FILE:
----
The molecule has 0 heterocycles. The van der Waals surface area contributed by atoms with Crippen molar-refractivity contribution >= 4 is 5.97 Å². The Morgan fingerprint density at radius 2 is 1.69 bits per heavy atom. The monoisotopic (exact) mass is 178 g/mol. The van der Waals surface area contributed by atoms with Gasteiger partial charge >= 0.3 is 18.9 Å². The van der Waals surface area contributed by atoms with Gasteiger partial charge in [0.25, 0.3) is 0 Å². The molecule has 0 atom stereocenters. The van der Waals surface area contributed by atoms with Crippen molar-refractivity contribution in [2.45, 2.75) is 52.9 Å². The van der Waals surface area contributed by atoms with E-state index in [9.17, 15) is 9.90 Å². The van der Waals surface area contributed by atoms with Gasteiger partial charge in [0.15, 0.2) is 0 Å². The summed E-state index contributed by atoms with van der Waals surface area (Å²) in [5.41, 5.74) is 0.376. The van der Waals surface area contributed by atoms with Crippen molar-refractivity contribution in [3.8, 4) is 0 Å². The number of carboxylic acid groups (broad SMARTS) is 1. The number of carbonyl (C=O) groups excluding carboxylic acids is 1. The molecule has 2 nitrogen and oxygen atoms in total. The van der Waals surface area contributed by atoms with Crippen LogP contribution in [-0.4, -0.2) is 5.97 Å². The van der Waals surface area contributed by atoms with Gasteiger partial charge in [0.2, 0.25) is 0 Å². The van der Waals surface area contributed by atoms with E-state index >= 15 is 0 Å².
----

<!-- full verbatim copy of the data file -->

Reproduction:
The molecule has 0 heterocycles. The van der Waals surface area contributed by atoms with Crippen molar-refractivity contribution >= 4 is 5.97 Å². The Morgan fingerprint density at radius 2 is 1.69 bits per heavy atom. The monoisotopic (exact) mass is 178 g/mol. The van der Waals surface area contributed by atoms with Gasteiger partial charge >= 0.3 is 18.9 Å². The van der Waals surface area contributed by atoms with Gasteiger partial charge in [0.25, 0.3) is 0 Å². The molecule has 0 atom stereocenters. The van der Waals surface area contributed by atoms with Crippen molar-refractivity contribution in [2.45, 2.75) is 52.9 Å². The van der Waals surface area contributed by atoms with E-state index in [9.17, 15) is 9.90 Å². The van der Waals surface area contributed by atoms with Gasteiger partial charge in [0.15, 0.2) is 0 Å². The summed E-state index contributed by atoms with van der Waals surface area (Å²) in [5.41, 5.74) is 0.376. The van der Waals surface area contributed by atoms with Crippen molar-refractivity contribution in [3.8, 4) is 0 Å². The number of carboxylic acid groups (broad SMARTS) is 1. The number of carbonyl (C=O) groups excluding carboxylic acids is 1. The molecule has 2 nitrogen and oxygen atoms in total. The van der Waals surface area contributed by atoms with Crippen LogP contribution in [-0.4, -0.2) is 5.97 Å². The van der Waals surface area contributed by atoms with Gasteiger partial charge in [0.2, 0.25) is 0 Å². The van der Waals surface area contributed by atoms with E-state index >= 15 is 0 Å².